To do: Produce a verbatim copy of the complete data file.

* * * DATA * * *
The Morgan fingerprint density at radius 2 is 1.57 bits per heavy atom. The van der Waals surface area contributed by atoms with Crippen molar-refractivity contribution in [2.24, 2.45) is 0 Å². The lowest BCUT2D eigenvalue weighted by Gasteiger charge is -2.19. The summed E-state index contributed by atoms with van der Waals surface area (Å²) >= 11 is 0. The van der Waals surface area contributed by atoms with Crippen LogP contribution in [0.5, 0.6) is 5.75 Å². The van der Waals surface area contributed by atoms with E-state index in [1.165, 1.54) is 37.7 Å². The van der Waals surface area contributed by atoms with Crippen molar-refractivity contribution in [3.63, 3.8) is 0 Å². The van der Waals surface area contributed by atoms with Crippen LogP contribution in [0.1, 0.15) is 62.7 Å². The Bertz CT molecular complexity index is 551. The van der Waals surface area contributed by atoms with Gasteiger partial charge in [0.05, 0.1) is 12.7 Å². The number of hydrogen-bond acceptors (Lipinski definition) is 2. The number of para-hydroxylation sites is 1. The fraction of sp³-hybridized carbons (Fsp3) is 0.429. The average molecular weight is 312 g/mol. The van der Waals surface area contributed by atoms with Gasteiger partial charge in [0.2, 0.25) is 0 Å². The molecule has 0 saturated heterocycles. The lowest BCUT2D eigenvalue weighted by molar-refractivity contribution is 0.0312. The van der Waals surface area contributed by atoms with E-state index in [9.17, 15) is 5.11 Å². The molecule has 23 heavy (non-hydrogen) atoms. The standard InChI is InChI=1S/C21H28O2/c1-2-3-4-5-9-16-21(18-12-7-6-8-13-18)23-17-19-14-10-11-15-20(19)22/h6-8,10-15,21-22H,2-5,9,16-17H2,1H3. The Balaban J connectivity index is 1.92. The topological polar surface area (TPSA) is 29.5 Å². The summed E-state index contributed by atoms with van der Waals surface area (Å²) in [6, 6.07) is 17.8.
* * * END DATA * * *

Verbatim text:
The Morgan fingerprint density at radius 2 is 1.57 bits per heavy atom. The van der Waals surface area contributed by atoms with Crippen molar-refractivity contribution in [2.24, 2.45) is 0 Å². The lowest BCUT2D eigenvalue weighted by Gasteiger charge is -2.19. The summed E-state index contributed by atoms with van der Waals surface area (Å²) >= 11 is 0. The van der Waals surface area contributed by atoms with Crippen LogP contribution in [0.5, 0.6) is 5.75 Å². The van der Waals surface area contributed by atoms with E-state index in [1.165, 1.54) is 37.7 Å². The van der Waals surface area contributed by atoms with Crippen molar-refractivity contribution in [3.63, 3.8) is 0 Å². The van der Waals surface area contributed by atoms with Crippen LogP contribution in [0.1, 0.15) is 62.7 Å². The Bertz CT molecular complexity index is 551. The van der Waals surface area contributed by atoms with Gasteiger partial charge in [0.05, 0.1) is 12.7 Å². The number of hydrogen-bond acceptors (Lipinski definition) is 2. The number of para-hydroxylation sites is 1. The fraction of sp³-hybridized carbons (Fsp3) is 0.429. The average molecular weight is 312 g/mol. The van der Waals surface area contributed by atoms with Gasteiger partial charge in [0.2, 0.25) is 0 Å². The molecule has 0 saturated heterocycles. The lowest BCUT2D eigenvalue weighted by molar-refractivity contribution is 0.0312. The van der Waals surface area contributed by atoms with E-state index in [9.17, 15) is 5.11 Å². The molecule has 23 heavy (non-hydrogen) atoms. The standard InChI is InChI=1S/C21H28O2/c1-2-3-4-5-9-16-21(18-12-7-6-8-13-18)23-17-19-14-10-11-15-20(19)22/h6-8,10-15,21-22H,2-5,9,16-17H2,1H3. The Balaban J connectivity index is 1.92. The topological polar surface area (TPSA) is 29.5 Å². The summed E-state index contributed by atoms with van der Waals surface area (Å²) in [6, 6.07) is 17.8.